COP26 ended with recriminations and only muted congratulations as summit president Alok Sharma said China and India “will have to explain themselves” after the two giant Asian economies watered down key language over coal in the final agreement.

The two-week summit in Glasgow, Scotland, ended with 197 nations agreeing a new framework for limiting emissions and fighting global heating. In what was seen as a key step, countries have been asked to draw up enhanced proposals for emissions reductions by 2030 as early as the next COP a year from now, rather than waiting until 2025.

But all the last-minute drama at the event surrounded language in the final text around accelerating efforts over coal and fossil fuels, with China and India intervening in the dying hours of summit overtime on Saturday to change the “phase out” of coal to “phase down”, further diluting an original draft that had already been changed to add “unabated”. In the case of fossil fuel subsidies, the final text includes the word “inefficient”.

The last minute intervention on coal provoked a furious reaction in many quarters, with smaller nations in the frontline of global heating claiming it amounted to a betrayal of the entire concept of global unity on fighting climate change by making concessions to the most polluting energy source on the planet.

While historic in the sense that COP26 marks the first time that fossil fuels have been explicitly targeted in a UN climate agreement, an emotional Sharma at the conclusion of the summit said he was “deeply sorry” the way the process had ended – and understood there would be “deep disappointment”.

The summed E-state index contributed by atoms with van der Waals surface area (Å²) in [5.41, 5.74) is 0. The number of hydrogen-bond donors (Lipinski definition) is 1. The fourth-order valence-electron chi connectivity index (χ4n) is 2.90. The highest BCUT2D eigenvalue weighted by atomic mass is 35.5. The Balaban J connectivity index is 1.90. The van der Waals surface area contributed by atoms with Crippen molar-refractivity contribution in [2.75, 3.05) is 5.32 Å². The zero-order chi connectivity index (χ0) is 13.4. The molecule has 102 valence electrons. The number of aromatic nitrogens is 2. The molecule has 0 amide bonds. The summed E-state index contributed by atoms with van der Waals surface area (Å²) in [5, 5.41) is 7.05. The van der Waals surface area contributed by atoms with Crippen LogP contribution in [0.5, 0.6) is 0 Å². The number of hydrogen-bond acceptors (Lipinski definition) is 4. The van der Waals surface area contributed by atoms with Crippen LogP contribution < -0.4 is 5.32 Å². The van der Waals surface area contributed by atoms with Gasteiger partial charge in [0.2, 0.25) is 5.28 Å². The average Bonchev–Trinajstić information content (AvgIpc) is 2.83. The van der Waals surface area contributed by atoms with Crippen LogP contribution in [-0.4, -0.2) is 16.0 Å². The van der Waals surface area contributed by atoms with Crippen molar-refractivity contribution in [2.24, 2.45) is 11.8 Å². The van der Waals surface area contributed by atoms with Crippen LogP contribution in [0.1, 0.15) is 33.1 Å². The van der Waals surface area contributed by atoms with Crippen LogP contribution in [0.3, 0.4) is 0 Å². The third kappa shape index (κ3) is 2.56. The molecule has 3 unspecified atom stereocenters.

The following day he told the BBC: “We had interventions from China and India in terms of changing the wording from phase out to phase down… China and India will have to explain themselves over what they did to the most climate vulnerable countries in the world.”

Despite the setback, Sharma still described COP26 as a “fragile win” that keeps “within reach” the goal of limiting global temperature rises to 1.5°C above pre-industrial levels.

'Still knocking on door of climate catastrophe'

Beyond widespread praise for Sharma's efforts personally to keep the process on track, reaction was mixed.

UN Secretary General António Guterres said the compromise reflects that the collective political will was not enough to overcome some deep contradictions.

"Our fragile planet is hanging by a thread. We are still knocking on the door of climate catastrophe," he said, adding that it is time to go into emergency mode, or the chance of reaching net zero will itself be zero.

Guterres also said that it is still his conviction that the world must end fossil fuel subsidies, phase out coal and put a price on carbon.

Executive EU Vice-President and the bloc's lead negotiator, Frans Timmermans, stressed the final text acknowledges the needs of developing countries for climate finance, and sets out a process to deliver on those needs.

"It is my firm belief that the text that has been agreed reflects a balance of the interests of all parties, and allows us to act with the urgency that is essential for our survival," Timmermans said.